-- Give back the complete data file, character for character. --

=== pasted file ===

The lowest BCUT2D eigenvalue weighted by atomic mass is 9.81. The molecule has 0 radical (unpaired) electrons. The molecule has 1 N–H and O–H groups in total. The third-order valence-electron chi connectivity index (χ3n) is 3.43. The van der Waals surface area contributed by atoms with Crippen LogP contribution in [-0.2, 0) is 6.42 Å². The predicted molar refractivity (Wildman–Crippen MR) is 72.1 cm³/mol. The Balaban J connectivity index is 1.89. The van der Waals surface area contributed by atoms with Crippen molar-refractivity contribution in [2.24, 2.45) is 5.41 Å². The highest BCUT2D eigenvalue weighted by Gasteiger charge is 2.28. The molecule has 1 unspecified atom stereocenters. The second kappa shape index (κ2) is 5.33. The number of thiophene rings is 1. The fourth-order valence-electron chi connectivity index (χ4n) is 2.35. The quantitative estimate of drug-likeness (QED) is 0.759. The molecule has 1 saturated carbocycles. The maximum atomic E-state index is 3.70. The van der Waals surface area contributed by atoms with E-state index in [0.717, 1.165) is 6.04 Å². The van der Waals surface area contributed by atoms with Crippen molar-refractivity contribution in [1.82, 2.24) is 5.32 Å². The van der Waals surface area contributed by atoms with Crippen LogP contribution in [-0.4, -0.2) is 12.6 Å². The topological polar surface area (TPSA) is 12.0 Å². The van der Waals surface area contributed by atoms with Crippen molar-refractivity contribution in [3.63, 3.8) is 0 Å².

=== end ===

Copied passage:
The lowest BCUT2D eigenvalue weighted by atomic mass is 9.81. The molecule has 0 radical (unpaired) electrons. The molecule has 1 N–H and O–H groups in total. The third-order valence-electron chi connectivity index (χ3n) is 3.43. The van der Waals surface area contributed by atoms with Crippen LogP contribution in [-0.2, 0) is 6.42 Å². The predicted molar refractivity (Wildman–Crippen MR) is 72.1 cm³/mol. The Balaban J connectivity index is 1.89. The van der Waals surface area contributed by atoms with Crippen molar-refractivity contribution in [2.24, 2.45) is 5.41 Å². The highest BCUT2D eigenvalue weighted by Gasteiger charge is 2.28. The molecule has 1 unspecified atom stereocenters. The second kappa shape index (κ2) is 5.33. The number of thiophene rings is 1. The fourth-order valence-electron chi connectivity index (χ4n) is 2.35. The quantitative estimate of drug-likeness (QED) is 0.759. The molecule has 1 saturated carbocycles. The maximum atomic E-state index is 3.70. The van der Waals surface area contributed by atoms with E-state index in [0.717, 1.165) is 6.04 Å². The van der Waals surface area contributed by atoms with Crippen molar-refractivity contribution in [1.82, 2.24) is 5.32 Å². The van der Waals surface area contributed by atoms with Crippen LogP contribution in [-0.4, -0.2) is 12.6 Å². The topological polar surface area (TPSA) is 12.0 Å². The van der Waals surface area contributed by atoms with Crippen molar-refractivity contribution in [3.63, 3.8) is 0 Å².